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Is This Volatility Trade Crazy or Brilliant?

04/06/2020 10:15 am EST


Jay Soloff

Options Portfolio Manager, Options Floor Trader PRO

One trader is betting against another major wave lower in stocks. He could be right, but there is a safer play, explains Jay Soloff.

As the reality of COVID-19 sets in, many nations around the globe are digging in for a prolonged battle against the virus. Of course, this isn't a traditional fight: it involves quarantines, social distancing and significant disruptions to our usual way of life.

Even as many companies and schools temporarily close, it's been business as usual for the financial markets. There has been plenty of action in the stock market and volatility has been through the roof.

Extreme volatility often comes with daring trades. This type of market can cause traders to make interesting and outrageous bets. Sometimes, these types of trades end well; but many times, they can go down in costly flames.

One such trade recently took place in options on ProShares Trust Ultra VIX Short-Term Futures ETF (UVXY). UVXY tracks a weighted balance of the first two futures contracts benchmarked to the CBOE Volatility Index (VIX) that are currently trading. It uses 1.5x leverage, which means the exchange traded fund (ETF) moves 150% compared to the weighted short-term VIX futures.

Most of the action in volatility (or more specifically in VIX futures) happens in the months closest to expiration. Generally speaking, the action occurs from the nearest-term month, at least until it gets close to expiration, and then the activity shifts to the second-nearest month.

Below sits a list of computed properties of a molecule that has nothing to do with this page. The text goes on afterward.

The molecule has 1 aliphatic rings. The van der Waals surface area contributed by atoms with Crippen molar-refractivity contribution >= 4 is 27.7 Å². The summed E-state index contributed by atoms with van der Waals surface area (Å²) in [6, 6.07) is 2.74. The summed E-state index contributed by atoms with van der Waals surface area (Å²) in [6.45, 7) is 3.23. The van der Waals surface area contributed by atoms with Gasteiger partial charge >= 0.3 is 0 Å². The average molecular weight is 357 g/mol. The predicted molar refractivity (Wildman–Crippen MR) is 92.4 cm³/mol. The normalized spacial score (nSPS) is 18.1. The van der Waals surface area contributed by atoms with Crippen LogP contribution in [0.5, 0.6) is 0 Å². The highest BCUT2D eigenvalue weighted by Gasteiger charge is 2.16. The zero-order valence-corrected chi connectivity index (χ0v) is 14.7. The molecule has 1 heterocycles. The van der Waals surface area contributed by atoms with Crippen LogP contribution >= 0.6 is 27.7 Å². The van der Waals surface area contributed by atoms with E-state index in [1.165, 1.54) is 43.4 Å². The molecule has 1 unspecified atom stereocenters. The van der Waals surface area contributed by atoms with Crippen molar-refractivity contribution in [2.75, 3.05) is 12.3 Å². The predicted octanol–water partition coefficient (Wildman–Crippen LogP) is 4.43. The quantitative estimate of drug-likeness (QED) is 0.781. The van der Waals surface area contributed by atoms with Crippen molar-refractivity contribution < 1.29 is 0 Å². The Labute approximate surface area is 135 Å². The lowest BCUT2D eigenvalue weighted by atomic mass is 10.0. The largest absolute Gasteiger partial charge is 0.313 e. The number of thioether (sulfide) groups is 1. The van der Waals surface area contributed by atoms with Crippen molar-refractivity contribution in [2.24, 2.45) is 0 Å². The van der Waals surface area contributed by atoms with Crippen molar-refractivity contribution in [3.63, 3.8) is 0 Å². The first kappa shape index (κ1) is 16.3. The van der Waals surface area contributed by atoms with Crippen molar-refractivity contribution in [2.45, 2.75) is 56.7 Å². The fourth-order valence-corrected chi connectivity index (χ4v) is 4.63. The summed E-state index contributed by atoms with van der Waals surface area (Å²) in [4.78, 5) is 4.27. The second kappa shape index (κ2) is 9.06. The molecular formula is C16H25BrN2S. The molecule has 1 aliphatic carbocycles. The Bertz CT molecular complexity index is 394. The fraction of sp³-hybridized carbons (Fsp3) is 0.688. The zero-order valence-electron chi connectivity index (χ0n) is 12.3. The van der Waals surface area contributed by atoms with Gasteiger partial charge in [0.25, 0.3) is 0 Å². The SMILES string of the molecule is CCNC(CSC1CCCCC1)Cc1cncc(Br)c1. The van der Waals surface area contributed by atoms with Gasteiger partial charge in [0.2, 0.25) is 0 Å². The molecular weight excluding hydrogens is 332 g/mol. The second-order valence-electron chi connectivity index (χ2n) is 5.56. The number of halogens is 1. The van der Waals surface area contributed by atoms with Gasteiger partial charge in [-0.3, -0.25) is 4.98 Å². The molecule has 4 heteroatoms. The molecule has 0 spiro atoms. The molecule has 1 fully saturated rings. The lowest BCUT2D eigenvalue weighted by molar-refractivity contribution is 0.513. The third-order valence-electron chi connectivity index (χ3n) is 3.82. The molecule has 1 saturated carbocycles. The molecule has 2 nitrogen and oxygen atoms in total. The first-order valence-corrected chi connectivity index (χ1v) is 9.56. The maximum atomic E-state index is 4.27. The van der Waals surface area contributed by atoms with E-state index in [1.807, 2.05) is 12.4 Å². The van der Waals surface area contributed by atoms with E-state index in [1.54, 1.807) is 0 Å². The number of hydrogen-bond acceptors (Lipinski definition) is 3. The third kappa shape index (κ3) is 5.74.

As such, exchange-traded products like UVXY that track short-term futures are popular instruments for trading the VIX. Keep in mind, the VIX itself is just an index—it isn't tradable. And, most traders don't want to trade futures. Instead, ETFs and ETNs that track VIX futures are the easiest way to trade VIX.

Back to the trade.

Some brave soul decided to sell the April 17 165 calls in UVXY for $1.00 with the stock at $57.55. It was only 100 contracts, which means $10,000 was collected in premiums. That trader will keep all $10,000 if UVXY remains below $165 over the next couple of weeks (see chart below). The trader is betting that the rebound will continue or that any sell-off will be orderly and lack the panic seen in the middle of March.

However, the loss potential is unlimited should UVXY move above $166 (the break-even point). It's worth noting that UVXY was at $135 just a few weeks ago. Because it's a levered ETF, the moves can be heavily amplified during extreme periods.


So is this a brilliant trade and easy money, or is it crazy?

On the one hand, the chances that UVXY gets to $165 in the next two weeks are very slim. It should be an easy $10,000 in the bank. On the other hand, we're in the middle of a pandemic, and volatility has been historically high. It remains extremely high and would need another shock to put this trade at risk. However, these are shocking times.

A trade like this is better made as a call spread, so your losses are limited. For example, it may be possible to sell the 165-175 call spread (selling the 165, buying the 175) for around 50¢. You are cutting your profits in half in return for a cap on losses. During the most volatile periods, it's essential to manage risk as much as possible.

Jay Soloff is the Options Portfolio Manager at Investors Alley. He is the editor for Options Profit Engine, an investment advisory bringing you professional options trading strategies, with all the bells and whistles of Wall Street, but simplified so all you have to do is enter the trades with your broker.

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